***Top Five North West Events***

*Rhythm Theory at Soup Kitchen – Friday June 12, £10

Rhythm Theory have appeared in this column before and for very good reason; they know how to throw a very good party. This time round they have the man like Norman Nodge in charge, and you can expect the Berghain resident and all-round Berlin secret weapon to step up and deliver. In our experience, he always does.

*Closing Party at Sankeys – Friday June 12, £15

Remember when clubs stayed open throughout summer, despite half the UK population ‘aving it in ‘Beefa? We do. Dismay at the state of things aside, Sankeys bows out for a couple of months, with action moving to The White Island, and have called in Soul Clap, Wolf + Lamb, and Life On Planets prepare them for the flight.

*Freeze at The Bombed Out Church – Saturday June 13, SOLD OUT

Is it worth previewing an event that has run dry on tickets? We think so, given the fact Freeze are putting on another of their all day soirees, in this instance featuring Running Back honcho Gerd Janson (easily one of the most entertaining house jocks on the circuit), cosmic disco don Todd Terje, Prins Thomas, and Greg Wilson.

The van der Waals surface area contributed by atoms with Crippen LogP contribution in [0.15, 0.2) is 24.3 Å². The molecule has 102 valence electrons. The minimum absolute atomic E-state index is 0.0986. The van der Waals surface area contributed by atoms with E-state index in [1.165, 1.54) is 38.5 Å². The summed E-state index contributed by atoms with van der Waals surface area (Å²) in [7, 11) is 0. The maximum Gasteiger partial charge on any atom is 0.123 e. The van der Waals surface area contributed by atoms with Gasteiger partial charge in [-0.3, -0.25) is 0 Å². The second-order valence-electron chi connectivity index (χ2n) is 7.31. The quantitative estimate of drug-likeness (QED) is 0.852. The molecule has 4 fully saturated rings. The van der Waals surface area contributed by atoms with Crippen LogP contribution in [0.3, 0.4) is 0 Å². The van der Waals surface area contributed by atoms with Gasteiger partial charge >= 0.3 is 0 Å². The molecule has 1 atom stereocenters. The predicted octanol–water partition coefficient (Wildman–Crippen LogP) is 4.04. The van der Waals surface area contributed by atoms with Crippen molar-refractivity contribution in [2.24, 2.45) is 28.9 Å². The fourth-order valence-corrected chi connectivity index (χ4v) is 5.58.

*Selective Hearing and Love Dose at Secret Venue – Friday June 19, £15

Mighty Manc-Leeds crew Selective Hearing team up with Love Dose for another ‘we’re not telling’ bash, and have roped in a quality entourage of players at the deeper end of the spectrum to provide a soundtrack. That would be Juju and JordashDJ Qu, and Seelie, amongst others- oh, and it goes on for ten hours.

*Late Night Tuff Guy at Constellations – Friday June 26, £6

Another mammoth session, this one lasting no less than 12 hours, and featuring Late Night Tuff Guy, who, if you don’t know, has made a name for himself by delivering varied sets that veer between everything from disco and house to pop, with advocates coming in the form of Heidi, Jackmaster and Dimitri From Paris.